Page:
Star Trek and science have had an interesting relationship over the last 40 years — each has inspired and influenced the other. Star Trek was based on the limitless possibilities of advanced science (and humanity’s potential when it focuses on intellectual development, without racism and nationalism getting in the way). Meanwhile, lots of scientists have been inspired into their careers by Star Trek, and have thus written a little Trek-ness into our everyday lives.

This relationship folded in on itself by the time the fifth Star Trek series, Enterprise, went on the air in 2001. The somewhat controversial opening sequence of Enterprise includes footage and images of actual historical scientific accomplishments intermixed with moments from established Star Trek lore. Collectively, the 80-second opener was intended to draw a rough outline of how humanity advanced from misguided geocentric quasi-astronomers to a species that could travel faster than light, colonize new worlds, and date green-skinned Orion slave girls. (The opener controversy largely centered on the maudlin Russell Watson/Diane Warren theme music, though there were some claims that the above-listed images were rather NASA-centric.)

Included in the opening Enterprise montage are:

  • Overlaid schematics of a Mercury Redstone rocket
  • Footage of the Spirit of St. Louis taxiing on a runway
  • Footage of the space shuttle prototype vehicle Enterprise as it is rolled out from a hangar
  • Footage of Amelia Earhart posing next to an airplane
  • Footage of the Wright Brothers testing an early Wright Flyer
  • Footage of Chuck Yeager flying his Bell X-1 Glamorous Glennis
  • Overlaid schematics of Leonardo da Vinci’s imagined flying machine
  • Footage of the Apollo 14 crew (led by Alan Shepard) walking in their spacesuits
  • Footage of the space shuttle engine bells during pre-ignition
  • Multiple clips of Saturn V rockets during launch, atmospheric flight and first stage separation
  • Footage of a space shuttle and its crew during launch
  • Footage of Robert Goddard doing calculations on a blackboard
  • Footage of Buzz Aldrin leaving a footprint on the moon
  • Footage of an Apollo Lunar Excursion Module on lunar descent
  • Footage of the Sojourner Rover working on Mars

By some fans’ measures, Aldrin, Shepard, and their fellow astronauts were the first of their profession ever “cast” in a Star Trek series. This is untrue. Aldrin, Shepard, and company may be the first astronauts to “play themselves” on a Star Trek show, but another real-life astronaut beat them to the Trek casting couch by eight years.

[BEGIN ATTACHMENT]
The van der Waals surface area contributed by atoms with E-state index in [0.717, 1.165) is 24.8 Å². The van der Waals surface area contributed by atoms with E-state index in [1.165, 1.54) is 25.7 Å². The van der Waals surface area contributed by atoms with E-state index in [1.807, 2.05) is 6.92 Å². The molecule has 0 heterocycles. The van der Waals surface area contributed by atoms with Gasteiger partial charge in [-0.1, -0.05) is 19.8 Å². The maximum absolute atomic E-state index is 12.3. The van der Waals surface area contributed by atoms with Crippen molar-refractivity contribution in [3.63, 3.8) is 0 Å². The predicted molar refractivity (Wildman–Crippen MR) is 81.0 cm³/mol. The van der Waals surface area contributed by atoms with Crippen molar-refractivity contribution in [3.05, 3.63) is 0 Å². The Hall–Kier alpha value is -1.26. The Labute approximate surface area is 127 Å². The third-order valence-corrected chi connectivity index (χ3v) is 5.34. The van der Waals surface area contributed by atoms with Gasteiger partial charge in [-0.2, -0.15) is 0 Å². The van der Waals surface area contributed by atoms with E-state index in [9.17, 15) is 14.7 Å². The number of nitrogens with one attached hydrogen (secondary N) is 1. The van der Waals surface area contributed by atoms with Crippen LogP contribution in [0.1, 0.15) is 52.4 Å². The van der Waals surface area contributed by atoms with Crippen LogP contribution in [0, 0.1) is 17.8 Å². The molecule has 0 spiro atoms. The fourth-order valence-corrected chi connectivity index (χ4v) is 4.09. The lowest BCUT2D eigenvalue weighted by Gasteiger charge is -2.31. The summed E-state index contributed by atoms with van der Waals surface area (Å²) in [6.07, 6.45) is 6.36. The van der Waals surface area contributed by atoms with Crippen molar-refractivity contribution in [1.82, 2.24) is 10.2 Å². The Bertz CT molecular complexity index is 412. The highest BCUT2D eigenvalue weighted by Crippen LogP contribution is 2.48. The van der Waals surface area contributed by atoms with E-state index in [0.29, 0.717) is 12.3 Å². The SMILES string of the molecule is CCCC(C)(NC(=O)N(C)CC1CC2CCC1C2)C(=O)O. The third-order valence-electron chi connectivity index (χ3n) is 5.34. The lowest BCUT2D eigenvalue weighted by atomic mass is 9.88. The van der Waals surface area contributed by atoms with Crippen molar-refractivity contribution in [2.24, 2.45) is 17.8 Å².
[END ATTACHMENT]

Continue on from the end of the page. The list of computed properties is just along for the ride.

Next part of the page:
WHO IS THE ONLY REAL-LIFE ASTRONAUT TO BE CAST IN AN EPISODE OF A STAR TREK SERIES?

Get the answer.

Dr. Mae Carol Jemison is the astronaut in question. She flew aboard the space shuttle Endeavour as a mission specialist on STS-42 in September of 1992. She also briefly appeared as Lt. Palmer in the Star Trek: The Next Generation episode “Second Chances,” which first aired on May 22, 1993. (Trekkers may remember it as the episode where Commander Riker met his transporter twin, Lt. Riker.)

Dr. Jemison found her way onto the show through LeVar (Geordi La Forge) Burton, who through mutual acquaintances learned that Jemison was a serious Trekkie, and had pursued her NASA career in part because she identified with Lt. Uhura from the original Star Trek. This is a significant parallel, as Jemison was the first African-American woman to fly in space, effectively becoming the first real-life analog to Lt. Uhura, as originally played by African-American actress Nichelle Nichols.

Jemison’s Trek synchronicity doesn’t end there. While obtaining her medical degree from Cornell University, Jemison also studied jazz, African, and modern dance at the legendary Alvin Ailey school. Dr. Beverly Crusher, the chief medical officer on The Next Generation, was known as the “Dancing Doctor” thanks to her prowess both in sickbay and on the dance floor. (Crusher’s jazz and tap skills were revealed in the NextGen episode “Data’s Day,” which first aired in 1991.)

Meanwhile, Jemison’s biography reads like that of a Starfleet applicant. She graduated from high school at 16 and entered Stanford University, where she simultaneously earned a BS in chemical engineering and a BA in African and Afro-American studies. From there it was on to Cornell, where Jemison completed her aforementioned medical studies. Jemison did her medical internship at USC Medical Center in Los Angeles and then joined the Peace Corps, working in Liberia and Sierra Leone. While in the Peace Corps, Jemison commandeered a U.S. Air Force plane to evacuate a meningitis-stricken volunteer to Germany, despite not having any authority to do so.

When Jemison returned from the Peace Corps, she immediately began taking graduate engineer courses for the express purpose of applying to the NASA astronaut corps. She was part of the first class of astronauts accepted after the 1986 Challenger disaster — effectively, the group expected to save NASA from its darkest hour since the Apollo 1 fire. Her glass ceiling-smashing flight helped accomplish just that.

Today, Jemison runs a private technology consulting group, choreographs dance projects out of her home studio, serves as a professor for Cornell and Dartmouth Universities, raises money for charity, and makes for some fact-over-fictionally fantastic Geek Trivia.

The Quibble of the Week

This week’s quibble is breaking the rules because it’s an invitation for some collaborative elaboration. But, as always, if you uncover a questionable fact or debatable aspect of this week’s Geek Trivia, just post it in the discussion area of the article and it too will be considered for future call outs within the friendly confines of Geek Trivia. Thanks for the quibbles and counter-quibbles, and keep ’em coming!

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